TORONTO – Park Chan-wook is one of our most formally baroque filmmakers, and his latest picture The Handmaiden doesn’t disappoint on that score – every composition, every movement, every splash of color has blood and sweat in it, giving us a feeling so rare in contemporary cinema: that every corner of every frame has his full attention. Yet this is very much a film intoxicated with words, with the power of language to provoke, to obscure, and most of all, to arouse. It’s unquestionably his most erotic feature to date, downright sumptuous, with the erotic exchanges between the title character and her “Miss” drawing their electricity from the power dynamic at play between them —mistress-servant, and lovers.
But there’s more to the film than that, much more, and one of its most exquisite pleasures is how Chan-wook’s script — adapted and moved to Japanese-occupied Korea from Sarah Waters’ Victorian throwback novel, Fingersmith — keeps doubling back on itself, revealing more information and then revisiting earlier scenes whose text and subtext are recast by what we now know. Those turns are blindsiding, but the manner in which Chan-wook shifts gears, sometimes from scene to scene, sometimes from shot to shot, from the fiendishly clever to the sumptuously sexual to the darkly grisly, is its crowning achievement. He’s in such supreme command of his craft that to watch The Handmaiden is to watch a man drunk on the joy of movie-making – and to share the same buzz.
If I told you one of the best movies I’ve seen at Toronto this year was an underdog sports story from Disney, I’d understand your cynicism; it’s not exactly a subgenre underrepresented in movies in general, or at TIFF in particular. (Hell, there are two different boxing underdog movies whose similar titles all but dare you to tell them apart.) But Queen of Katwe is something very special, a story that works within the broad strokes of that familiarity, but fills them in with vibrancy, humanity, and emotion.
Director Mira Nair gives her film a sense of place, of lives lived in backgrounds and outside frame lines, that’s typical of her best work (Salaam Bombay!, Monsoon Wedding). She’s telling the true story of Phiona Mutesi, a slum girl from Katwe, Uganda who became a world chess champion, and yes, I know, framing chess as a metaphor for life isn’t exactly a revelation. But it’s a particularly appropriate one for these lives, and it takes a heart of stone not to root for Phiona, her teammates, and her family (led by the tremendous Lupita Nyong’o)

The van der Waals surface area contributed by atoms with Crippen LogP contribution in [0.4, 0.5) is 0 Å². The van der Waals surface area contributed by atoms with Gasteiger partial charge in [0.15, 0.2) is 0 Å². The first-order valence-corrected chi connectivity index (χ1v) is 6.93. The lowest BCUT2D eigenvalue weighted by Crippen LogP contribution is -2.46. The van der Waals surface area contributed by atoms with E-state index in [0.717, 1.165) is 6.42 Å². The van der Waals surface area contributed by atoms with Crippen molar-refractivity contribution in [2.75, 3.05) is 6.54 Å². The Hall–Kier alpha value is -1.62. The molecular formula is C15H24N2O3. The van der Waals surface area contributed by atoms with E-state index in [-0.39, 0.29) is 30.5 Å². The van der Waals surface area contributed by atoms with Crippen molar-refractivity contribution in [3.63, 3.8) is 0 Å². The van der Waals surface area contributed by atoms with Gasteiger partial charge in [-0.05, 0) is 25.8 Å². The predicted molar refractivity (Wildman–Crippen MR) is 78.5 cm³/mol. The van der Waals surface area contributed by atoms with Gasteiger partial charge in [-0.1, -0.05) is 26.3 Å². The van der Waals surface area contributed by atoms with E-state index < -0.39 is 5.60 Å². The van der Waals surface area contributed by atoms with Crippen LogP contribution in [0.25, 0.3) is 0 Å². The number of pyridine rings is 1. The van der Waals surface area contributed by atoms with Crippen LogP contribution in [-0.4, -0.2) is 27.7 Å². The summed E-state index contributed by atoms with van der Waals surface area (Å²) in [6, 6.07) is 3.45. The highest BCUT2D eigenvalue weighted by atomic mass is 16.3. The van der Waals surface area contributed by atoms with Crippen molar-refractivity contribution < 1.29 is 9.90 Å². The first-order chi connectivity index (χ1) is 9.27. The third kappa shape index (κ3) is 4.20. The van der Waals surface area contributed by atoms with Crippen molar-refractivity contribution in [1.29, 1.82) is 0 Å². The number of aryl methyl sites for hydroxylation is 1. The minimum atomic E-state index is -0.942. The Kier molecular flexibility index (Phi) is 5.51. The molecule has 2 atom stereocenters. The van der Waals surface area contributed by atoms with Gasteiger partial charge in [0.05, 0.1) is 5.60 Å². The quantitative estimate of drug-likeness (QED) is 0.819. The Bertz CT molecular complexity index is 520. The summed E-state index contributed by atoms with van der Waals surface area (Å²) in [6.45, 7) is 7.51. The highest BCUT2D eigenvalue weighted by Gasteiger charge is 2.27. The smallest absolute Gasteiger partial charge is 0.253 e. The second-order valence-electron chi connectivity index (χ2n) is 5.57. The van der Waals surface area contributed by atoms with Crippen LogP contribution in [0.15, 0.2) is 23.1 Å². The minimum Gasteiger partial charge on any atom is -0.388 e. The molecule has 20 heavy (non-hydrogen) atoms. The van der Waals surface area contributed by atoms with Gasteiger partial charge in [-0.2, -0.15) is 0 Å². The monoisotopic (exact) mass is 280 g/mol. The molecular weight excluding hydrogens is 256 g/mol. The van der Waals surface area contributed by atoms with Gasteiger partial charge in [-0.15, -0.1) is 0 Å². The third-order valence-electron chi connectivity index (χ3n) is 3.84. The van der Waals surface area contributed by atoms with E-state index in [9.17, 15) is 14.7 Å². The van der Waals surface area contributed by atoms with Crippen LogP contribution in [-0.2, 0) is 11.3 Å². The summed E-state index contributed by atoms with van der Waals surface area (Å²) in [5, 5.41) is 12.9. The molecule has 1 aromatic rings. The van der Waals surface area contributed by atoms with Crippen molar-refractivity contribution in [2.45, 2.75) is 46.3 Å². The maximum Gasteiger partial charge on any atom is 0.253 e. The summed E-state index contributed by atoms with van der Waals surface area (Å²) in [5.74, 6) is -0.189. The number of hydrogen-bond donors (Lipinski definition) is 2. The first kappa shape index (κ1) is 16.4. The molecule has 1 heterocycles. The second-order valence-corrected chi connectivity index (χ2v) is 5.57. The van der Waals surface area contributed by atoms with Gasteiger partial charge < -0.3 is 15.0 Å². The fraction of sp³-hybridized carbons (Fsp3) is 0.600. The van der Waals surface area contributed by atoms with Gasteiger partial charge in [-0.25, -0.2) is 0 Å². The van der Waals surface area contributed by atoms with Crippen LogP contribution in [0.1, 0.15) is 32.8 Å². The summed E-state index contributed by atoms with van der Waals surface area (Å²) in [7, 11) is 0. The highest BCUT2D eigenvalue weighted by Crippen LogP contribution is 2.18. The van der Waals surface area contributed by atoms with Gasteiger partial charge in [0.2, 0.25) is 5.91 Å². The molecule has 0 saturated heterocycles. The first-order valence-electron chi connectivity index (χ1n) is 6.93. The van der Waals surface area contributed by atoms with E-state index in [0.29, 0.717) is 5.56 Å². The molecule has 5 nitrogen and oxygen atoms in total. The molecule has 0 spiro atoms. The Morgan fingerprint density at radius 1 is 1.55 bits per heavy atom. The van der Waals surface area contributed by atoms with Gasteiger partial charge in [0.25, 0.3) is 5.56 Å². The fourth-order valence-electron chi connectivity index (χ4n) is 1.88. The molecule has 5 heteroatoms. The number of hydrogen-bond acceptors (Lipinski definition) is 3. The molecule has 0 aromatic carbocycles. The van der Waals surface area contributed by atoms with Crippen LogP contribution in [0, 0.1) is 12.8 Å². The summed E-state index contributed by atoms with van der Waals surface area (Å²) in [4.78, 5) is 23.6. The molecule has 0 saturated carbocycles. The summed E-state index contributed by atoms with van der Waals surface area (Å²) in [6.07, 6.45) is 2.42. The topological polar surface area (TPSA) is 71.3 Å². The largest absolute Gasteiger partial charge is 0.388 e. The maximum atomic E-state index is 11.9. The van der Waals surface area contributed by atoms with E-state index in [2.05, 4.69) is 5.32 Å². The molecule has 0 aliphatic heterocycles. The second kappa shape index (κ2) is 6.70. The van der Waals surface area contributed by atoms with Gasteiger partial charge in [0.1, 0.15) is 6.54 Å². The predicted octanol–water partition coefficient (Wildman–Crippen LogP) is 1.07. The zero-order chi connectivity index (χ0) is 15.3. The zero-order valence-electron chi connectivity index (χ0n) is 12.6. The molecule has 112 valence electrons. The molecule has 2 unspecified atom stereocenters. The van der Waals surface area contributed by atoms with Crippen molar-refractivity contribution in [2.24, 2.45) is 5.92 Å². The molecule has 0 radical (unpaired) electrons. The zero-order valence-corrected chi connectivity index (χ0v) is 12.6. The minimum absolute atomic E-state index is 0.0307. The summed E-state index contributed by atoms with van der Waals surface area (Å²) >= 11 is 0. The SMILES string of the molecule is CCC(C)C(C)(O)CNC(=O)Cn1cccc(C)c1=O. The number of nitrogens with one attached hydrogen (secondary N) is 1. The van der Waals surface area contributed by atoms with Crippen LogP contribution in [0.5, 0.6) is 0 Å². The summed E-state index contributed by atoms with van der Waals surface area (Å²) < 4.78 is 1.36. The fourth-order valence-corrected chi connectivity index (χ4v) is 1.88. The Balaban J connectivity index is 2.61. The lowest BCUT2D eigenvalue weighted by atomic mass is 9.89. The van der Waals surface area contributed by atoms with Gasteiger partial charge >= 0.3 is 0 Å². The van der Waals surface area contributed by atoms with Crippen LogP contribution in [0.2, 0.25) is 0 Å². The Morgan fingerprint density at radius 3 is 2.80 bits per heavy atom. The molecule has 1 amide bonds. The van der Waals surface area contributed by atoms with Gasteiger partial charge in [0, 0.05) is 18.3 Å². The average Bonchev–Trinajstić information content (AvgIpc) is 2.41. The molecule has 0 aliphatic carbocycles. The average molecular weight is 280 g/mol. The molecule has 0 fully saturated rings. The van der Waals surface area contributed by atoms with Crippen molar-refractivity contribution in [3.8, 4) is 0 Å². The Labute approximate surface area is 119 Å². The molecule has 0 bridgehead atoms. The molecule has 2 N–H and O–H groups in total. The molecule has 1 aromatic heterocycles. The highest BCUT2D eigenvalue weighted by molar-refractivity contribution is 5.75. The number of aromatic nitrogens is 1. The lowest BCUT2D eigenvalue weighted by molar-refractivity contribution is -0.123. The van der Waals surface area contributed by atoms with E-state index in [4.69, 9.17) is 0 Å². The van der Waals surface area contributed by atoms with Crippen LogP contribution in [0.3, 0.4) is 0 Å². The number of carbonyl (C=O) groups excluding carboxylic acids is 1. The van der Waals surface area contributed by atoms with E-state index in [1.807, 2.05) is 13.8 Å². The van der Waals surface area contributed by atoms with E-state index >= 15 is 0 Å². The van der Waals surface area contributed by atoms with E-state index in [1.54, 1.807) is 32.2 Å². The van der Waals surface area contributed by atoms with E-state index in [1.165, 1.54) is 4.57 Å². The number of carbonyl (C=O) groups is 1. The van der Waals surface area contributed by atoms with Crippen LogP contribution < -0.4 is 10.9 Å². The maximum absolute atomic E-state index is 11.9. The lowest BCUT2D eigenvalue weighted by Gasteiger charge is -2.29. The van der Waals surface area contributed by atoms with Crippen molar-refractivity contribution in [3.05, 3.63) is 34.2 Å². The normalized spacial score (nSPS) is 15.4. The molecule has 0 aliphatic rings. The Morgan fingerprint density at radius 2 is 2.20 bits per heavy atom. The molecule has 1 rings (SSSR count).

Fortunately, there’s complexity to this rah-rah story, and William Wheeler’s script, and Madina Nalwanga’s marvelous leading performance, capture the simultaneous thrill, sadness, and fear of transcending your humble beginnings. “You belong here,” her coach tells her at a key moment, and sometimes, we all need that push. You may know this story, but this telling is keenly observed and emotionally awake; it’s the kind of movie where the simplest act (in this case, lighting a match) can become one of extraordinary understanding and kindness.
That coach is played (with unforced charisma and warmth) by the great David Oyelowo, who also stars in director Amma Asante’s Belle follow-up, A United Kingdom. It’s another inspiring true story, of the – shall we say – eventful early years of Prince Seretse Khama (of Bechuanaland, later Botswana) and Ruth Williams (Rosamund Pike), a white British woman he met, courted, and married in London. This was in 1947, and needless to say, an interracial marriage of any kind was a dicey proposition. But at this level, it was especially difficult; these were the early days of apartheid in neighboring South African countries, and his country, a British protectorate, risked annexation.